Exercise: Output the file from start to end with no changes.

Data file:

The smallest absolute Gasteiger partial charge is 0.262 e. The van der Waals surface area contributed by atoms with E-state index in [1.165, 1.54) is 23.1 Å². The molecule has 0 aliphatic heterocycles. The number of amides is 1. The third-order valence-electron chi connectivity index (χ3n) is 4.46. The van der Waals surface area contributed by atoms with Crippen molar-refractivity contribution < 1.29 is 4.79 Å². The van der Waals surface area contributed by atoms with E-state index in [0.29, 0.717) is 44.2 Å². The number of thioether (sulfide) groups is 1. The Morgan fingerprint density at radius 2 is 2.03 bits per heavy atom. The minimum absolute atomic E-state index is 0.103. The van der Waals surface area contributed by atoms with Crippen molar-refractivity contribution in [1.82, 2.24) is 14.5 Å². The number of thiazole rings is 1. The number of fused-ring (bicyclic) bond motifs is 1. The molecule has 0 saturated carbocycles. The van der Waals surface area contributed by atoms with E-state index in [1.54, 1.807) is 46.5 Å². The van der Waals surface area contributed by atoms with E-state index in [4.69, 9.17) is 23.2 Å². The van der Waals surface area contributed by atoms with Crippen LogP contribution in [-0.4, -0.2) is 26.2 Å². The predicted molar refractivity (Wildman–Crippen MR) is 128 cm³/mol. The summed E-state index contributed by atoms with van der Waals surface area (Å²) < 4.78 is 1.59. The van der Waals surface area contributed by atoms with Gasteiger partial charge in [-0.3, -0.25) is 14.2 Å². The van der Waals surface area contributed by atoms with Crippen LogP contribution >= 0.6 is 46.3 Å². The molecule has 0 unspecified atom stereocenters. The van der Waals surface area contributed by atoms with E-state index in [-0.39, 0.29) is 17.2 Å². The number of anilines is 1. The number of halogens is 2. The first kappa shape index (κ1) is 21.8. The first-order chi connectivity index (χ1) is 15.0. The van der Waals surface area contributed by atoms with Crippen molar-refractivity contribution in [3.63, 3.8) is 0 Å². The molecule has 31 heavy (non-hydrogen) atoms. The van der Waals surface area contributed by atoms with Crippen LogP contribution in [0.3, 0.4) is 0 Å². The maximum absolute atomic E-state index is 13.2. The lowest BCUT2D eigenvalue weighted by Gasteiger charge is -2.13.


The smallest absolute Gasteiger partial charge is 0.262 e. The van der Waals surface area contributed by atoms with E-state index in [1.165, 1.54) is 23.1 Å². The molecule has 0 aliphatic heterocycles. The number of amides is 1. The third-order valence-electron chi connectivity index (χ3n) is 4.46. The van der Waals surface area contributed by atoms with Crippen molar-refractivity contribution < 1.29 is 4.79 Å². The van der Waals surface area contributed by atoms with E-state index in [0.29, 0.717) is 44.2 Å². The number of thioether (sulfide) groups is 1. The Morgan fingerprint density at radius 2 is 2.03 bits per heavy atom. The minimum absolute atomic E-state index is 0.103. The van der Waals surface area contributed by atoms with Crippen molar-refractivity contribution in [1.82, 2.24) is 14.5 Å². The number of thiazole rings is 1. The number of fused-ring (bicyclic) bond motifs is 1. The molecule has 0 saturated carbocycles. The van der Waals surface area contributed by atoms with E-state index in [1.54, 1.807) is 46.5 Å². The van der Waals surface area contributed by atoms with E-state index in [4.69, 9.17) is 23.2 Å². The van der Waals surface area contributed by atoms with Crippen LogP contribution in [-0.4, -0.2) is 26.2 Å². The predicted molar refractivity (Wildman–Crippen MR) is 128 cm³/mol. The summed E-state index contributed by atoms with van der Waals surface area (Å²) < 4.78 is 1.59. The van der Waals surface area contributed by atoms with Gasteiger partial charge in [-0.3, -0.25) is 14.2 Å². The van der Waals surface area contributed by atoms with Crippen LogP contribution >= 0.6 is 46.3 Å². The molecule has 0 unspecified atom stereocenters. The van der Waals surface area contributed by atoms with E-state index in [-0.39, 0.29) is 17.2 Å². The number of anilines is 1. The number of halogens is 2. The first kappa shape index (κ1) is 21.8. The first-order chi connectivity index (χ1) is 15.0. The van der Waals surface area contributed by atoms with Crippen molar-refractivity contribution in [3.63, 3.8) is 0 Å². The molecule has 31 heavy (non-hydrogen) atoms. The van der Waals surface area contributed by atoms with Crippen LogP contribution in [0.3, 0.4) is 0 Å². The maximum absolute atomic E-state index is 13.2. The lowest BCUT2D eigenvalue weighted by Gasteiger charge is -2.13.